Monday, February 17, 2014

Post-its versus Voronoi cells

In the builds of Chalo Chalo that exist so far, the race maps look something like this.

The landscape is punctuated by differently coloured squares that function as contrasting terrain types. Populating the map with squares (well, flattened cubes really) has been a great way to get something interesting up and running quickly; They're easy to create at run time, and this approach allows us to use Richard's cunning routines to nudge their randomly chosen position to make for more interesting races.

What bothers me about the squares isn't their simple geometry, I like that, it's the way they overlap. The terrain patches resemble post-it notes stuck over one another. This suggestion of layers isn't a good fit with the idea of a unified racing plane we've had in mind.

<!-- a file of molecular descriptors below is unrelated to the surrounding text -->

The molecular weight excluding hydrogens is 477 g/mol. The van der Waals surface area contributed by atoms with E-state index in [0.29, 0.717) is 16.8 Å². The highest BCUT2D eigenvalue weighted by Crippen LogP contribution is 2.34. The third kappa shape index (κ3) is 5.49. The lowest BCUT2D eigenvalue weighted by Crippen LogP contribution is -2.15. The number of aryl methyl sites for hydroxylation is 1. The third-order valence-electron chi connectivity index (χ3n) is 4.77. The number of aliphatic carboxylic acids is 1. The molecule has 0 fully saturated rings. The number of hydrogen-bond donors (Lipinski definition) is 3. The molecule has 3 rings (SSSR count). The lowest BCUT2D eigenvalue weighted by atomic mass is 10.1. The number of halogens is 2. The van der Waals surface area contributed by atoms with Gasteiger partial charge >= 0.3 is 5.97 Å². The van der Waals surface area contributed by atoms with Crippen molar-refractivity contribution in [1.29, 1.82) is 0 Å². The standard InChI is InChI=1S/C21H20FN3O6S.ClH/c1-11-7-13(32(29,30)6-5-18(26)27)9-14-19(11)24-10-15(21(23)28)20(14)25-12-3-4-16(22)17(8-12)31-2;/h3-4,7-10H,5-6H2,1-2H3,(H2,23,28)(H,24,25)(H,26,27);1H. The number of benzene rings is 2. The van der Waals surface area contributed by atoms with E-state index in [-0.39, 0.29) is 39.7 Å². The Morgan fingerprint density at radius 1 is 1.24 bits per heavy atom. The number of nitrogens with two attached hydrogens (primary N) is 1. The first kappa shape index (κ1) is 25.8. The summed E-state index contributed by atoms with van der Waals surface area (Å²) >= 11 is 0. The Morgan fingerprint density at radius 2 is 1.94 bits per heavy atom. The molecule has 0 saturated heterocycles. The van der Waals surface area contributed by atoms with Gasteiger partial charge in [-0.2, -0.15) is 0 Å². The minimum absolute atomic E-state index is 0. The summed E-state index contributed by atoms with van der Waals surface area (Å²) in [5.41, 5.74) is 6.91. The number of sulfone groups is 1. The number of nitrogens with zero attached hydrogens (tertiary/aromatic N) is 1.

Not knowing whether it will all work out yet or not, here's the plan for how I want to change things. We'll generate and position squares as before. But then we'll do a couple of extra things. We'll generate a Voronoi diagram over the top of the squares. For each cell in the diagram we'll do a raycast downwards from its center and see what squares we hit. The cell will take on the terrain type found most often in the squares directly beneath it. So in a sense the Voronoi diagram will quantize the terrain data from the underlying squares, but it will be mapping it to irregular polygons.

I'm keen on this approach because it will let us keep using stark geometry, while introducing a more organic element, and the tesselation will visually flatten the playing field--consistent with the idea of a single racing plane.

This is a mock-up showing the cell structure

You can find me on twitter here. And Richard here.

Thursday, February 6, 2014

Naive-ish physics

No Wheelcolliders here. Unlike in the early builds I am using Unity's built-in physics here. As before the terrain types are detected with raycasts. The player is locked to a single plane using position and rotation constraints. The damping of the player's rigidbody, and an input force modifier, are adjusted in response to the terrain type. Here the dot is struggling on ice.